Whether trying to curb emotional spending, get ahead financially or save for a massive post-covid holiday, these mindful money habits are sure to come in use.
More than just a buzzword, mindfulness is a proven way to reduce stress and rumination and it is also known to boost concentration and attention. Mindfulness can also reduce anxiety, a condition which is rife at the moment with Beyond Blue reporting 2.7 million Australians have experienced anxiety in the past 12 months alone.
While the science shows that mindfulness is important in everyday life, what about money mindfulness? Money too requires a degree of mindfulness with the Journal of Consumer Affairs conducting a study that “links individuals’ mindfulness with their credit intentions/use.”
Celebrate your finances by making space for one or more of these mindful money habits.
Track your spending:
Knowing where your money is going each month can help you get ahead financially. Start by looking at your non-negotiables, such as rent and groceries. Consider whether the Uber Eats bills could be trimmed at the edges and try to ensure you are not living beyond your means. In other words, ensure your bank balance remains net positive.
A little bit can go a long way. A micro-investing platform is an application that allows users to save small amount of money regularly. This removes traditional barriers, such as minimum sum investments and is a good way to invest if you are just starting out.
Pay off debts
Easier said than done, putting a plan in place is key when it comes to paying off debts. Writing down all that is owing and crossing off the items one by one, starting with the smallest items first, is one way to go about it. Often the small wins motivate the bigger wins when it comes to paying debt.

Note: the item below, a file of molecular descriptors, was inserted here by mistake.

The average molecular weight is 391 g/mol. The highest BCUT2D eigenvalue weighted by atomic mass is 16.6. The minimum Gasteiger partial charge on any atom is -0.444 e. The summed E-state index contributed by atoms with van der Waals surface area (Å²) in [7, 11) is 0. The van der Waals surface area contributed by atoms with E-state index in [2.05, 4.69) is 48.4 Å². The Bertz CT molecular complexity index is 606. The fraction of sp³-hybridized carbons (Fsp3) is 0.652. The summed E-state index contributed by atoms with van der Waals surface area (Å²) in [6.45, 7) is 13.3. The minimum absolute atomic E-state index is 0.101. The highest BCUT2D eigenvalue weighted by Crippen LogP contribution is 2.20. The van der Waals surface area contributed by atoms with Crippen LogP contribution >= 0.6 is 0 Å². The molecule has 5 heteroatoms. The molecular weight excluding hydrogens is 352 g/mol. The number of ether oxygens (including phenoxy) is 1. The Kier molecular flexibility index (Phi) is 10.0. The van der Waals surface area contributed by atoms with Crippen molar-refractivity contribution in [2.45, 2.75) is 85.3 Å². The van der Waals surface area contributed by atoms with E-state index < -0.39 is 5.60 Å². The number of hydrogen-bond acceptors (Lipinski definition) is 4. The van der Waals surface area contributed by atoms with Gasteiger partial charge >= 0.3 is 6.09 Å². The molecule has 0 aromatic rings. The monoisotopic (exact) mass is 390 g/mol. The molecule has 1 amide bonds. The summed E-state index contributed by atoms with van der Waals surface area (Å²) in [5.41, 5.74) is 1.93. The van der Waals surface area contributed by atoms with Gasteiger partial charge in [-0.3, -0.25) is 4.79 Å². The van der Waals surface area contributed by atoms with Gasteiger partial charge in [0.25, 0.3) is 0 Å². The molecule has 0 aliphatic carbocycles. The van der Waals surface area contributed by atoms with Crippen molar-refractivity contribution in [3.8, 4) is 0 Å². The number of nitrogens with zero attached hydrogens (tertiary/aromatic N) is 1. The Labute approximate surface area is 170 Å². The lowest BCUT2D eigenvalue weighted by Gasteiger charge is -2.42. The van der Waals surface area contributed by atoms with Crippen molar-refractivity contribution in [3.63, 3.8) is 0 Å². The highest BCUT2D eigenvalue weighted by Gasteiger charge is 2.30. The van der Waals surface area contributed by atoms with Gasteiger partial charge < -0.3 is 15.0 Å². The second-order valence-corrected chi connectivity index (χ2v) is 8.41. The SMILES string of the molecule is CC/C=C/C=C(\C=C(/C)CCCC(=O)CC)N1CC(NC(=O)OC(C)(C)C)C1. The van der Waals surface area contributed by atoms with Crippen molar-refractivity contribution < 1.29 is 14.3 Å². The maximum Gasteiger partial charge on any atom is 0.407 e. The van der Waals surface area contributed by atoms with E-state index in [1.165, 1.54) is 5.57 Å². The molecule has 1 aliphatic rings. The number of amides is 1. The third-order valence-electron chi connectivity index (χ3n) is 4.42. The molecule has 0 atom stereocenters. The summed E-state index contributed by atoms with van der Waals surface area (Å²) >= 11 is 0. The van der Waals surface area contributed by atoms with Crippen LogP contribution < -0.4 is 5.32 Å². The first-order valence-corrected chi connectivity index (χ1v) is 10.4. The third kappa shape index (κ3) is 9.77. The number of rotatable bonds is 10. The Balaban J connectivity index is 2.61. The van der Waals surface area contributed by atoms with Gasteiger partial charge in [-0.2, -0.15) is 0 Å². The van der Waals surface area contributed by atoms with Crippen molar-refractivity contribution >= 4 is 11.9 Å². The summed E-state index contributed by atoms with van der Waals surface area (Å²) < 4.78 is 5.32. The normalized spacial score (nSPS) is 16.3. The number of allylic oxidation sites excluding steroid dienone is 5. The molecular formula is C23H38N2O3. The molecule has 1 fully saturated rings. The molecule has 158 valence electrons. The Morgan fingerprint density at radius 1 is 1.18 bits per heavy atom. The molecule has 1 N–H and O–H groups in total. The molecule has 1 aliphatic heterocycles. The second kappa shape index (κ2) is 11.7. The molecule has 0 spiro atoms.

Don’t generate new debts
Personal finance expert, Nathan Morris once said, “Every time you borrow money, you’re robbing your future self.”
To be mindful with money means to avoid generating new debts. Being in debt can cause stress and carrying too much debt without a plan to pay it back can lead to an unsustainable lifestyle where one’s owing exceed one’s earnings.
Have you ever shopped hungry and came home the proud owner of aisle 4? If your idea of living dangerously is going grocery shopping without a list, you’re correct.
Using a shopping list is likely to reduce your food expenses, as you will know exactly what you need before entering the store and what will fit your budget.
Set Money Goals:
Setting money goals is important because it allows you to home in on your values; what is important to you and why? Consider speaking to a financial advisor to help with financial goal setting and more importantly how to achieve these goals.
The experts at LCI Partners are here to help when it comes to financial goal setting with 32 years’ experience in property, insurance, lending, legal, business and wealth.
Disable Quick Buying
Disable quick buy features on sites that tempt online shopping splurges. Stop allowing them to remember your card details. The monkey mind becomes easily distracted and online shopping is just clicks away for many. Put barriers in place when it comes to splurging online and channelling mindful spending.
Gerry Incollingo is the MD of LCI Partners, a firm that specialises in accounting advisory, lending, wealth, property, insurance and legal.